Sharpe, as well as being well versed in the art of infantry, has significant experience of naval warfare. He was present at the Royal Navy’s victories at the Battles of Copenhagen and Trafalgar.

Hornblower, as well as being well versed in seafaring, has significant experience of land based fighting. Hornblower has frequently commanded Marine incursions into enemy territory and even undertaken clandestine intelligence operations.


Gascony, France – Summer 1813
Behind enemy lines.

The temperature is only eased by the last intermittent strains of a sea breeze emanating from the ocean, a distant teasing cobalt underscore to a fierce azure sky.

The land is a series of ancient hills, smoothed down as if the motion of the distant sea has eroded them, then the sun bleached them dry. Pockets of rich green vegetation cling to the shaded valleys and animals pick the last of the desiccated grazing from the fields surrounding a few lonely scattered farmsteads.

On a hilly plateau overlooking the vista is a grand country house, once gleaming boldly against the panorama but now warmly weathered, providing an understated highlight. All is eerily quiet as though sound itself is finding it too hot to work in such a climate.

Sound is then back on the case (something that will ultimately become known as a Calippo in involved) as a very Anglo-Saxon curse breaks the stifling tranquillity through the tender yet forceful medium of an Irish lilt (it's a totally Shamrockical taste). The large green frame of a Chosen Man stops just short of the cool shaded door to the house, slinging a massive gun upon his back and wiping the sweat from his brow with a coarse dry sleeve before raising his hands. A man dressed in dark blue naval uniform steps out from the doorway and into the blazing light, pointing a pistol at the newcomer.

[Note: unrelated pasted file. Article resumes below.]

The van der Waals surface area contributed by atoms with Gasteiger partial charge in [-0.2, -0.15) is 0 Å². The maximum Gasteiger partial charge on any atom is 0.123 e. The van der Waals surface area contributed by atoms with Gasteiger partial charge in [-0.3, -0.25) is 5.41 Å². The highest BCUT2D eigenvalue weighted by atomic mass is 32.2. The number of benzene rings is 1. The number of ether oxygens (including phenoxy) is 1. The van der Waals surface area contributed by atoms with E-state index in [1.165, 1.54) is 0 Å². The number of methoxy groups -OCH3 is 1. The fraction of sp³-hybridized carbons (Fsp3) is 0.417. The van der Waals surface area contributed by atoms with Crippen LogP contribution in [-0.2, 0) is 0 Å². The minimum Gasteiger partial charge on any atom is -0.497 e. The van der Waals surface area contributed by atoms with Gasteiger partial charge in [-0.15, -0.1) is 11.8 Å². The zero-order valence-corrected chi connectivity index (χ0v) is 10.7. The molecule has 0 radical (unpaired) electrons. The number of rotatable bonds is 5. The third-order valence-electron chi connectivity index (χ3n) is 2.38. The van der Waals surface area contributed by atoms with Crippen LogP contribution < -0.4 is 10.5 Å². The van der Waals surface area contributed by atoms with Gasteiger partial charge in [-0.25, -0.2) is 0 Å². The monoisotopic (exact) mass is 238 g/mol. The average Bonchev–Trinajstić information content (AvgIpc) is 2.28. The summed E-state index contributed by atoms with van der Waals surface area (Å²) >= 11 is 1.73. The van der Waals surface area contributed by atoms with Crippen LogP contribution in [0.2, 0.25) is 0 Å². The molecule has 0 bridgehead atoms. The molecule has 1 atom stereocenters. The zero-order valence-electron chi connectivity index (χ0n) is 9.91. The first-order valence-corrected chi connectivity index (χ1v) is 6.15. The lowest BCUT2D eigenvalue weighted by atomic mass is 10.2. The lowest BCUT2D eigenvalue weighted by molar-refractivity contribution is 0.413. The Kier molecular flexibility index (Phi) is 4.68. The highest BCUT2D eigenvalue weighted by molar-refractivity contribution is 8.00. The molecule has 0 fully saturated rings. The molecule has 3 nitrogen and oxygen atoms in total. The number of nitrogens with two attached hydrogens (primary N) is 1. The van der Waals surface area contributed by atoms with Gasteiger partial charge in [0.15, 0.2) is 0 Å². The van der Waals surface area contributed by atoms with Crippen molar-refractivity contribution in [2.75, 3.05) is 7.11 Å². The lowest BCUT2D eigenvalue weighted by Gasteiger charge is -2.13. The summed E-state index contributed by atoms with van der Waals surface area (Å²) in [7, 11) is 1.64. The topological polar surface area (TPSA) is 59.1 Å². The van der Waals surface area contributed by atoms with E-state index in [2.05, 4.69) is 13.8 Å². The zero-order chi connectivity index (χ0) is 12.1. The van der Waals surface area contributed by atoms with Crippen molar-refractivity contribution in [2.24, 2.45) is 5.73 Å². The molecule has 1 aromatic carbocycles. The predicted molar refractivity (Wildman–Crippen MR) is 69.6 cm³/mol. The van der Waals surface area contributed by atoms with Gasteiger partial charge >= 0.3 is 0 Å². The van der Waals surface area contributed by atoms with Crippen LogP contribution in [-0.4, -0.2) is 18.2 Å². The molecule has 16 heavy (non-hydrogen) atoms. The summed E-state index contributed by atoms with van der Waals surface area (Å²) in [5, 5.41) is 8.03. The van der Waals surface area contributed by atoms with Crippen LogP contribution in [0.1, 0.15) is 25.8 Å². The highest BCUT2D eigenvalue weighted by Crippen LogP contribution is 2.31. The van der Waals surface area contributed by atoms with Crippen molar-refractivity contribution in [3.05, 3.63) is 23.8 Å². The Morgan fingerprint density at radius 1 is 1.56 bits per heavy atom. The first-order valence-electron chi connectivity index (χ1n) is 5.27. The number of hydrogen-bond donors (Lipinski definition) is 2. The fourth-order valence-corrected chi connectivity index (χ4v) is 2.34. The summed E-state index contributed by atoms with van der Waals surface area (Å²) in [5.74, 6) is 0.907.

“Captain Bush of HMS Nonsuch, I guess from your tongue you’re not a native.”
“Aye, that’d be right. Sergeant Harper of the 95th Rifles.”
“You’re a long way from the front Sergeant,” says Bush slipping his pistol back into its holster. “You can lower your hands man.”
“Yes sir, thank you sir, though begging your pardon sir, you’re quite a duck out of water here. If you follow my meaning.”
“I’m part of a naval intelligence landing party…”
“Let me guess; tasked to make contact with a French Royalist ahead of a future push out of Spain?”
“…erm… indeed.”
“Typical. All those sneaky intelligence sods don’t even know they’re stumbling over each other!”
“Well, I assume you’re not the only one on your mission?”
“No sir, I’m here with Major Sharpe. He approached the house from the rear.”
“Well I’m sure he’ll meet with Commodore Hornblower inside and follow his lead.”
“Follow sir? Doesn’t sound like the Major at all”
“He’ll have to sergeant – senior service, senior commission and, most importantly, we were first!”